COVID-19 evolves, ‘gets better’ at becoming an airborne virus
College Park, Maryland – A new study shows that recent variants of COVID-19 are more adept at airborne transmission than the original version of the coronavirus. University of Maryland researchers analyzed an alpha variant that originated from the UK and discovered that carriers breathe 43 to 100 times Viral aerosols are more infectious than those infected with the original strain.
On a positive note, the study authors say that some face coverings typically cut the amount of exhaled viral particles in half.
“Our latest study provides additional evidence for the importance of air transportation,” says Dr. Don Melton, professor of environmental health at the Maryland School of Public Health (UMD SPH). University release. “We know that the circulating delta variant is now more contagious than the alpha variant. Our research indicates that variants are getting better at air travel, so we should provide better ventilation and wear tight-fitting masks, in addition to vaccination, to help stop the spread of the virus.”
Larger viral loads entering the air
Scientists explain that these new variables It results in a much greater “viral load” for carriers of infection, indicating the amount of virus present inside the body. However, the new study found that the amount of coronavirus released into the air by the altered alpha vectors was much more (18 times) than the viral loads alone should be able to do. This indicates that SARS-CoV-2 literally improves when Travel and air transportation With the passage of time.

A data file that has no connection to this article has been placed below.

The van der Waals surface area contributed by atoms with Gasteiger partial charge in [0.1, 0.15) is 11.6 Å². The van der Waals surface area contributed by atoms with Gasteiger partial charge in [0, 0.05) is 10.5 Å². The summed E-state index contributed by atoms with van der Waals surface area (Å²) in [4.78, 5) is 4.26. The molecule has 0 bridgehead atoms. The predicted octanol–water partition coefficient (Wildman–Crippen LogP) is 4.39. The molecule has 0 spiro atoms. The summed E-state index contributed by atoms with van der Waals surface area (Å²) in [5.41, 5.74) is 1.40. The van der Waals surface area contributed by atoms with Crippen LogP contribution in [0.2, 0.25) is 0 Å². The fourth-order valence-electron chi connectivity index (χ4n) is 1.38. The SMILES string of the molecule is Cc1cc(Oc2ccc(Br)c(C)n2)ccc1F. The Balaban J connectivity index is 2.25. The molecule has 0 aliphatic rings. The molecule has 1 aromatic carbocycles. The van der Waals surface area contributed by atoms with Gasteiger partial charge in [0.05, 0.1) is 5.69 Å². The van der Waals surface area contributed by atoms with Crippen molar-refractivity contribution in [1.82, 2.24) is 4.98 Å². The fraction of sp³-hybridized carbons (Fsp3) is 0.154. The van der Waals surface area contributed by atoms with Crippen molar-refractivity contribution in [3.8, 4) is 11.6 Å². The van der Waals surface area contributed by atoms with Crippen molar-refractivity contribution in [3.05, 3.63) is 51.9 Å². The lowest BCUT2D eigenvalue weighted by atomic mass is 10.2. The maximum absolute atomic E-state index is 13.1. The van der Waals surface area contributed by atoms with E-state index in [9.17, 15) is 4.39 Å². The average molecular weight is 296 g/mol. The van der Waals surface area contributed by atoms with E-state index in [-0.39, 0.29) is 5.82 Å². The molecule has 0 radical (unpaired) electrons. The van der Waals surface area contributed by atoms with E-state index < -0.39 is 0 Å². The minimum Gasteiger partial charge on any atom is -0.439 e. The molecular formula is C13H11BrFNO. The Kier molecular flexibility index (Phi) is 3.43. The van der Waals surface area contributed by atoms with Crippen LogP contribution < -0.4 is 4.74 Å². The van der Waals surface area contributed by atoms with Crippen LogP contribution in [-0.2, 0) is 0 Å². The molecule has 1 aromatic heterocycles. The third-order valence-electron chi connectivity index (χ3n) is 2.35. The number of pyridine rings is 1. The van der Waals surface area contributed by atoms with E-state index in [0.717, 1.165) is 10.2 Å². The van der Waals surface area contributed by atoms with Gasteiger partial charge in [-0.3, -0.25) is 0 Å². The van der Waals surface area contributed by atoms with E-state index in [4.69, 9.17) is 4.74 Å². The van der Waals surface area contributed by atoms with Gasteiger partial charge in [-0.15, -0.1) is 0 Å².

“We already knew that virus in saliva and nasal swabs increased in alpha variant infection. The virus can be transmitted from the nose and mouth by spraying large droplets near an infected person. But our study shows that the virus in exhaled aerosols increases even more,” explains the author Study participant and doctoral student Jianyu Lai.
Meanwhile, tests of face masks have shown that commonly used face coverings such as Loose cloth and surgical masks Reducing the amount of virus-laden particles released into the air during breathing, and reducing the amount by about 50 percent. However, the results certainly do not indicate that face masks alone can do this Offer complete protection.
“The take-home messages from this paper are that coronavirus can be in your exhaled breath, that it improves in your exhaled breath, and mask use reduces the chance of it being inhaled to others,” concluded study co-author Dr. Jennifer German.
Study authors recommend a “layered approach” Prevention of COVID-19 In public or indoor spaces including vaccinations, tight-fitting masks, improved ventilation, increased filtration, and UV sterilization of air.
The study Appears in the magazine Clinical infectious diseases.